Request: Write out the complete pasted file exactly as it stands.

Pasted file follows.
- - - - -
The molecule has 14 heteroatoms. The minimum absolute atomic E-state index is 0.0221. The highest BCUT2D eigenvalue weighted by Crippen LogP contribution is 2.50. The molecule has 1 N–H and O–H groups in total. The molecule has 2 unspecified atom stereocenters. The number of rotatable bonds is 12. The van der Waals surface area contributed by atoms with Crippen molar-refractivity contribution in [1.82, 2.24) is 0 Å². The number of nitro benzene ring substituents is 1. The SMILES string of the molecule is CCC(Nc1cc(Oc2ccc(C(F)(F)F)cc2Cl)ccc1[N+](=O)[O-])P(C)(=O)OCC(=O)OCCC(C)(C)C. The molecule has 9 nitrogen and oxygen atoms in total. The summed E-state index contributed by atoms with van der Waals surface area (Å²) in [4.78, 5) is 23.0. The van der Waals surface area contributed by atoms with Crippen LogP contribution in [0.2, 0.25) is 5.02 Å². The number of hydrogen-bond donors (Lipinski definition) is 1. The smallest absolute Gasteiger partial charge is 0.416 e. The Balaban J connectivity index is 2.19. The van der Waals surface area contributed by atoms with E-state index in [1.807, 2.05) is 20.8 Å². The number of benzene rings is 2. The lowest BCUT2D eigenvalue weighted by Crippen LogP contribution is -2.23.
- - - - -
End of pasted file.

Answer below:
The molecule has 14 heteroatoms. The minimum absolute atomic E-state index is 0.0221. The highest BCUT2D eigenvalue weighted by Crippen LogP contribution is 2.50. The molecule has 1 N–H and O–H groups in total. The molecule has 2 unspecified atom stereocenters. The number of rotatable bonds is 12. The van der Waals surface area contributed by atoms with Crippen molar-refractivity contribution in [1.82, 2.24) is 0 Å². The number of nitro benzene ring substituents is 1. The SMILES string of the molecule is CCC(Nc1cc(Oc2ccc(C(F)(F)F)cc2Cl)ccc1[N+](=O)[O-])P(C)(=O)OCC(=O)OCCC(C)(C)C. The molecule has 9 nitrogen and oxygen atoms in total. The summed E-state index contributed by atoms with van der Waals surface area (Å²) in [4.78, 5) is 23.0. The van der Waals surface area contributed by atoms with Crippen LogP contribution in [0.2, 0.25) is 5.02 Å². The number of hydrogen-bond donors (Lipinski definition) is 1. The smallest absolute Gasteiger partial charge is 0.416 e. The Balaban J connectivity index is 2.19. The van der Waals surface area contributed by atoms with E-state index in [1.807, 2.05) is 20.8 Å². The number of benzene rings is 2. The lowest BCUT2D eigenvalue weighted by Crippen LogP contribution is -2.23.